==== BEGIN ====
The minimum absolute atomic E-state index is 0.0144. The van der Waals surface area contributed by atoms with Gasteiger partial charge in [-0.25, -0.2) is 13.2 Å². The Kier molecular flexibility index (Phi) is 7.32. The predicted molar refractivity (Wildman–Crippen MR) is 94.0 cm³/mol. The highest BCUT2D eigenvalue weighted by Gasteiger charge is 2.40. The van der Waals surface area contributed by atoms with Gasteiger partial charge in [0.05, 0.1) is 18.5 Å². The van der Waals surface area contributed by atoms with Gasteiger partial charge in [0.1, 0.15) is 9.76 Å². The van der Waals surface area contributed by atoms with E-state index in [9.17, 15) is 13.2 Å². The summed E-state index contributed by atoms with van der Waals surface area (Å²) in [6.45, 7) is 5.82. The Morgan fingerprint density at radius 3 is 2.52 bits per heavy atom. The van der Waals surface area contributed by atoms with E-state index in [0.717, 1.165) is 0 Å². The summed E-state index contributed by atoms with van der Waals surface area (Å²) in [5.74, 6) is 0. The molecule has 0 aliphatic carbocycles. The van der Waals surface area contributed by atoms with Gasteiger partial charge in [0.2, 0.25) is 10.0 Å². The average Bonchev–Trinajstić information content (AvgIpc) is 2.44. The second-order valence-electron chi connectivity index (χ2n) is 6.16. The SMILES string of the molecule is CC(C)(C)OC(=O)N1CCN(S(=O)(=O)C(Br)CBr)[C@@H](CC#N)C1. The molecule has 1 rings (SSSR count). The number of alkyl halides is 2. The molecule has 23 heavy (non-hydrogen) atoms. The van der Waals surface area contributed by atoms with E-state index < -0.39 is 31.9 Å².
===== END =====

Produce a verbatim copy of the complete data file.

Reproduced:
The minimum absolute atomic E-state index is 0.0144. The van der Waals surface area contributed by atoms with Gasteiger partial charge in [-0.25, -0.2) is 13.2 Å². The Kier molecular flexibility index (Phi) is 7.32. The predicted molar refractivity (Wildman–Crippen MR) is 94.0 cm³/mol. The highest BCUT2D eigenvalue weighted by Gasteiger charge is 2.40. The van der Waals surface area contributed by atoms with Gasteiger partial charge in [0.05, 0.1) is 18.5 Å². The van der Waals surface area contributed by atoms with Gasteiger partial charge in [0.1, 0.15) is 9.76 Å². The van der Waals surface area contributed by atoms with E-state index in [9.17, 15) is 13.2 Å². The summed E-state index contributed by atoms with van der Waals surface area (Å²) in [6.45, 7) is 5.82. The Morgan fingerprint density at radius 3 is 2.52 bits per heavy atom. The van der Waals surface area contributed by atoms with E-state index in [0.717, 1.165) is 0 Å². The summed E-state index contributed by atoms with van der Waals surface area (Å²) in [5.74, 6) is 0. The molecule has 0 aliphatic carbocycles. The van der Waals surface area contributed by atoms with Gasteiger partial charge in [0.2, 0.25) is 10.0 Å². The average Bonchev–Trinajstić information content (AvgIpc) is 2.44. The second-order valence-electron chi connectivity index (χ2n) is 6.16. The SMILES string of the molecule is CC(C)(C)OC(=O)N1CCN(S(=O)(=O)C(Br)CBr)[C@@H](CC#N)C1. The molecule has 1 rings (SSSR count). The number of alkyl halides is 2. The molecule has 23 heavy (non-hydrogen) atoms. The van der Waals surface area contributed by atoms with E-state index < -0.39 is 31.9 Å².